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From: "Sung Soo Kim" <sskimbox@aol.com>
Newsgroups: comp.soft-sys.matlab
Subject: Re: Very weird resolution issue. Bug ????? Seriously !!
Date: Wed, 4 Mar 2009 03:18:02 +0000 (UTC)
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> Never assume that such an operation gives
> an exact result down to the last bit, since it
> cannot possibly so so. Even a simple decimal
> number like 0.1 has no exact representation
> in a binary floating point system.

After a long series of discussion, now I'm convinced that you guys are right. I cannot rely on what it is supposed to be right. But, the last point you said, I cannot agree. Of course it is freedom of a CPU architect to implement any floating point as s/he wish. But there is clear IEEE standard that is developed by smart engineers. I believe they had very good reason to make standard on this issue. One of the most important reason is of course to minimize calculation error for scientific purpose. For single, or double, there is only one IEEE standard for each that represents 0.1 (Let's exclude signed or unsigned number issue.)

> Better for several reasons is to write it this way
> in Matlab:
> 
>    A\b

Fortunately, I already know this issue, and I've been using it. What I meant by 'inverse' is right this operator. But, what I meant by 'same thing can happen on the inverse' is that this operator can change its behavior in the future. Then how can I rely on that? Maybe I have to change my testing codes again.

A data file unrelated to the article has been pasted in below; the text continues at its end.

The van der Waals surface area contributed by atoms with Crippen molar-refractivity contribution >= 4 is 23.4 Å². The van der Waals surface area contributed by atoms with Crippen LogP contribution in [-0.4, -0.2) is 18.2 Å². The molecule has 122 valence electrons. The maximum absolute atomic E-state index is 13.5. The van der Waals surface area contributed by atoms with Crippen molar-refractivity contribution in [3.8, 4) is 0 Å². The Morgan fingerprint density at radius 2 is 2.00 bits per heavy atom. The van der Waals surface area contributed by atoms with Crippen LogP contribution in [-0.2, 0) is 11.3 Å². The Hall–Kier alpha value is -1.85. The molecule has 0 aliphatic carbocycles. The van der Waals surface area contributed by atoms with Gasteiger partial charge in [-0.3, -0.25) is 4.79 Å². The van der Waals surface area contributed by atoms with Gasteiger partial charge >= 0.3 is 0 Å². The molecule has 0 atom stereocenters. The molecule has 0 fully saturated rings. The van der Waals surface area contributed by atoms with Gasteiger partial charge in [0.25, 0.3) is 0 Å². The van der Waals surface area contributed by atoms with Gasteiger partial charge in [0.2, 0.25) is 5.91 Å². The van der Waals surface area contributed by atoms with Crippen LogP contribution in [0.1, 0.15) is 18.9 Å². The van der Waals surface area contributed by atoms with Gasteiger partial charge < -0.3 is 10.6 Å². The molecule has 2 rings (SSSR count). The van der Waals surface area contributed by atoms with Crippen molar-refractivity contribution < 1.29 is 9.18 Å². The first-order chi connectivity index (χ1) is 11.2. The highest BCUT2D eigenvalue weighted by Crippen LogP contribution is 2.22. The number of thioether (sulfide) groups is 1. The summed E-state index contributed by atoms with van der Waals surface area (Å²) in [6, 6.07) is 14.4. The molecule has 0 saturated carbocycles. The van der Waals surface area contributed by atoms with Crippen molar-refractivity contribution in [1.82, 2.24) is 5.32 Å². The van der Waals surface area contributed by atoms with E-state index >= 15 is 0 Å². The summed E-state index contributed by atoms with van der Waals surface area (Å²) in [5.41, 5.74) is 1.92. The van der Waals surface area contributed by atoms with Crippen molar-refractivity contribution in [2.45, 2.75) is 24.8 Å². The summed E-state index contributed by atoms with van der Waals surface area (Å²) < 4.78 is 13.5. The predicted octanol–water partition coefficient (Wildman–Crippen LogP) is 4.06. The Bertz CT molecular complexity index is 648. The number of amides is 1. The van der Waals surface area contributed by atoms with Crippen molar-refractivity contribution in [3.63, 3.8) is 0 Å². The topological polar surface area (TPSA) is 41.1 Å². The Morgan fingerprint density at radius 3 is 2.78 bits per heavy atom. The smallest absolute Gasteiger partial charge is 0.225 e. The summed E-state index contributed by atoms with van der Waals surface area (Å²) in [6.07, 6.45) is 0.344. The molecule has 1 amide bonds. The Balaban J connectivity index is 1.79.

Operator is the most important and a basic thing in scientific calculation. If it changes its behavior, without approved modification of standard, the designer is evil. :(
Unfortunately, '\' operator is not standard at all, and I cannot blame Mathworks for that. And in fact, they improved the performance a lot. So it boils down to my decision on if I can live with that. Bad for me... But now I can live with it. In the same sense, it looks like no one knows about standard of matrix multiplication. So maybe there is not. That said, I cannot blame Mathworks on this issue, though I'll report this.

Anyway, thanks to people in this thread, I decided not to rely on MATLAB's floating point calculation on any subject. Something looks intuitive and is supposed to be obviously right (even in technical sense) may not be supported in the future.

> It is not entirely matlab to blame here. Your
> cpu makes many subtle decisions about your
> computations too.

Well, I know that might be true, though I doubt it. (Do you remember Pentium floating point error? It was a big issue, and it looks like now no one cares about this kind of thing. Maybe no on can.) Except for some acceleration-related situation like 3D game engine, a kind of optimization mentioned above may not happen, especially in scientific software. Even if they exist, I think scientific software must turn off that by default, though they can offer users to opt out. As you know, CPU optimization is mainly about pipelining, not about changing the order of mutually dependent assembly codes. Of course, I admit that there is gray area that IEEE standard cannot capture. :(

FYI, I'm testing all of these on a single machine. Because I'm migrating from old 2005 version to 2007 version, I can compare two versions line by line. So, everything is the same except MATLAB.

Anyway, thank you very much John and everyone. You convinced me that I must not rely on MATLAB for floating point calculation, maybe even for cases that IEEE standard can be an issue...

Best,